Throughout the past several months, many Catholics, including some in Dubuque, Iowa, have felt called to stand with the Standing Rock Sioux, whether by contacting elected officials about the issue, divesting funds from banks that support the pipeline, or in some cases traveling to the site itself to show solidarity with the native peoples who are fighting to protect their water.
More: Larger faith community comes to Standing Rock in solidarity (Nov. 7, 2016)
Franciscan Sr. Karla Kloft of Dubuque felt drawn to the #NoDAPL movement in part due to her religious order's charism.
"St. Francis was so steeped in creation. The sun was his brother; the moon was his sister," she said. "Francis also had a profound conversion experience with a leper, which led him to abandon his wealthy way of life and live in solidarity with the poor and marginalized.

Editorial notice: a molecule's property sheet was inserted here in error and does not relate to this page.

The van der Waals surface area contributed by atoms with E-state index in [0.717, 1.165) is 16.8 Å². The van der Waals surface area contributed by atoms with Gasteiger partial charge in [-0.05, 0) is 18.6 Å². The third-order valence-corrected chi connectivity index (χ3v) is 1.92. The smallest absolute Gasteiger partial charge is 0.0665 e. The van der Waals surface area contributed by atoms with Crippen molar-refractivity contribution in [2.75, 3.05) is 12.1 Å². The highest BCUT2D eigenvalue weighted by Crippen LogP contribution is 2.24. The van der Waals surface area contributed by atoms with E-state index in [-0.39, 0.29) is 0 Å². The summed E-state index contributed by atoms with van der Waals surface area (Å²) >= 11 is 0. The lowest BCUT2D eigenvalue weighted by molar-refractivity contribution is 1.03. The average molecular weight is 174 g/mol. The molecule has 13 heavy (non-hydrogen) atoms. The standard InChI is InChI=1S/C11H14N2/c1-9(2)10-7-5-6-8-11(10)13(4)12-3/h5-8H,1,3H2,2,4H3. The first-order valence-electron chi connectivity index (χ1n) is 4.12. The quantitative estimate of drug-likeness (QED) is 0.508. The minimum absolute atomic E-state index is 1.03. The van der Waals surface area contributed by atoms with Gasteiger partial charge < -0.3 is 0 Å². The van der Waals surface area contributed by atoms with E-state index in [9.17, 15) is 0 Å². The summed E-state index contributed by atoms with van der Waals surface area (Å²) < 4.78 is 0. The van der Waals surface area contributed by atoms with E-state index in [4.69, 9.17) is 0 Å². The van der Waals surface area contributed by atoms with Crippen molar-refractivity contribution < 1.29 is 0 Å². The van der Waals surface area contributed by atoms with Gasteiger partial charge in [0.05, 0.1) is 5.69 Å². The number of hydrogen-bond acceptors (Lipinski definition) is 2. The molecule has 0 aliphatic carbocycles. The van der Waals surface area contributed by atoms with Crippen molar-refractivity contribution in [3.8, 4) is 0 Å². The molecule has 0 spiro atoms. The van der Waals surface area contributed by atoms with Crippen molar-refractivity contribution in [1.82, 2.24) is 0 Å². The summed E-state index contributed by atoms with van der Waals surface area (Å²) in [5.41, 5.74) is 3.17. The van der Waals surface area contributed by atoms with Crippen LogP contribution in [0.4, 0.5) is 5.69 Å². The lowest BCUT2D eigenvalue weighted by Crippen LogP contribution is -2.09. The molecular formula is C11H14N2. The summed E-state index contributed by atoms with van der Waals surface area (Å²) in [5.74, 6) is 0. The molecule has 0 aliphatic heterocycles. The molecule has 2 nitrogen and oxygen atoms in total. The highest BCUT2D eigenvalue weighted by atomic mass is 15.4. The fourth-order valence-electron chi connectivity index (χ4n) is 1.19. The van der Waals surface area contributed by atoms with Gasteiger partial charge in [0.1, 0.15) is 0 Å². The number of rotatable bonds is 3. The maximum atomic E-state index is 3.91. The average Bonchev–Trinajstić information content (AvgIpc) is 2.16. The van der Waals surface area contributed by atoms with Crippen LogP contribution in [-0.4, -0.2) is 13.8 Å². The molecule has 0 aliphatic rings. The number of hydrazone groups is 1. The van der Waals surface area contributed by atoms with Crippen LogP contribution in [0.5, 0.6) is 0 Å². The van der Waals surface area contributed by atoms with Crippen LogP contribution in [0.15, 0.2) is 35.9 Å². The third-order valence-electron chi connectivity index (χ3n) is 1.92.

"I want to ask, who are the lepers in our society today?" she said. "What we as a country have done to native people is atrocious. We need to reach out to them as brothers and sisters."
When Kloft visited Standing Rock in November, she was touched by the reverence she saw that all people showed for the Earth and by the non-hierarchical way that they related to one another.
More: Sioux anti-pipeline action sustained by Native American spirituality (Nov. 29, 2016)
"Every action started and ended with prayer," she said. "It made me angry at the media coverage, which sought to portray the water protectors as violent. Drugs, alcohol and weapons were not allowed in camp, and everything was done with a sense of reverence. People are being treated as so-called terrorists for doing nonviolent protests, being arrested and charged for doing nothing wrong."
In Pope Francis' encyclical on the environment, "Laudato Si', on Care for Our Common Home," he asserts that many Catholics need an "ecological conversion," whereby their encounter with Jesus becomes "evident in their relationship with the world around them."